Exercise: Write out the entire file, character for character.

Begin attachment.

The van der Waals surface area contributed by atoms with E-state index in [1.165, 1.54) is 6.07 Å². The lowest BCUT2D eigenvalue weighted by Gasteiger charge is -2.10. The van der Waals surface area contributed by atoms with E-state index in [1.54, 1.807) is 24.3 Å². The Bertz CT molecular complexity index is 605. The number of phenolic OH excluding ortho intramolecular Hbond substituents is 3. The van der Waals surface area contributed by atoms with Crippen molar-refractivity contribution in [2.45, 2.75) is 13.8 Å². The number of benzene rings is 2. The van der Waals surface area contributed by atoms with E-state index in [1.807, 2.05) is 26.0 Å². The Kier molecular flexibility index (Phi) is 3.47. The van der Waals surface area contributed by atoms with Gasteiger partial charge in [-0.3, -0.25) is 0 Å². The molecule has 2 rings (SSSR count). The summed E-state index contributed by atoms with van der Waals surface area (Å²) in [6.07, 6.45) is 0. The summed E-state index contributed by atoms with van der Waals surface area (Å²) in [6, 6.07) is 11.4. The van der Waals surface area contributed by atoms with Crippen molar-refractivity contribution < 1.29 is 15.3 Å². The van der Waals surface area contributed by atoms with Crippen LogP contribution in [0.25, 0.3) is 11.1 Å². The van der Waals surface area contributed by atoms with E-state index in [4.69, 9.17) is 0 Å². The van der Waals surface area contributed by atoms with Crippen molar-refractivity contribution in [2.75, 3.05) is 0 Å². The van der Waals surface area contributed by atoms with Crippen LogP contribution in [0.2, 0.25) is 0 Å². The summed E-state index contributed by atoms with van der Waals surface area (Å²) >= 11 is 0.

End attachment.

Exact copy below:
The van der Waals surface area contributed by atoms with E-state index in [1.165, 1.54) is 6.07 Å². The lowest BCUT2D eigenvalue weighted by Gasteiger charge is -2.10. The van der Waals surface area contributed by atoms with E-state index in [1.54, 1.807) is 24.3 Å². The Bertz CT molecular complexity index is 605. The number of phenolic OH excluding ortho intramolecular Hbond substituents is 3. The van der Waals surface area contributed by atoms with Crippen molar-refractivity contribution in [2.45, 2.75) is 13.8 Å². The number of benzene rings is 2. The van der Waals surface area contributed by atoms with E-state index in [1.807, 2.05) is 26.0 Å². The Kier molecular flexibility index (Phi) is 3.47. The van der Waals surface area contributed by atoms with Gasteiger partial charge in [-0.3, -0.25) is 0 Å². The molecule has 2 rings (SSSR count). The summed E-state index contributed by atoms with van der Waals surface area (Å²) in [6.07, 6.45) is 0. The summed E-state index contributed by atoms with van der Waals surface area (Å²) in [6, 6.07) is 11.4. The van der Waals surface area contributed by atoms with Crippen molar-refractivity contribution < 1.29 is 15.3 Å². The van der Waals surface area contributed by atoms with Crippen LogP contribution in [0.25, 0.3) is 11.1 Å². The van der Waals surface area contributed by atoms with E-state index in [4.69, 9.17) is 0 Å². The van der Waals surface area contributed by atoms with Crippen molar-refractivity contribution in [2.75, 3.05) is 0 Å². The van der Waals surface area contributed by atoms with Crippen LogP contribution in [0.2, 0.25) is 0 Å². The summed E-state index contributed by atoms with van der Waals surface area (Å²) >= 11 is 0.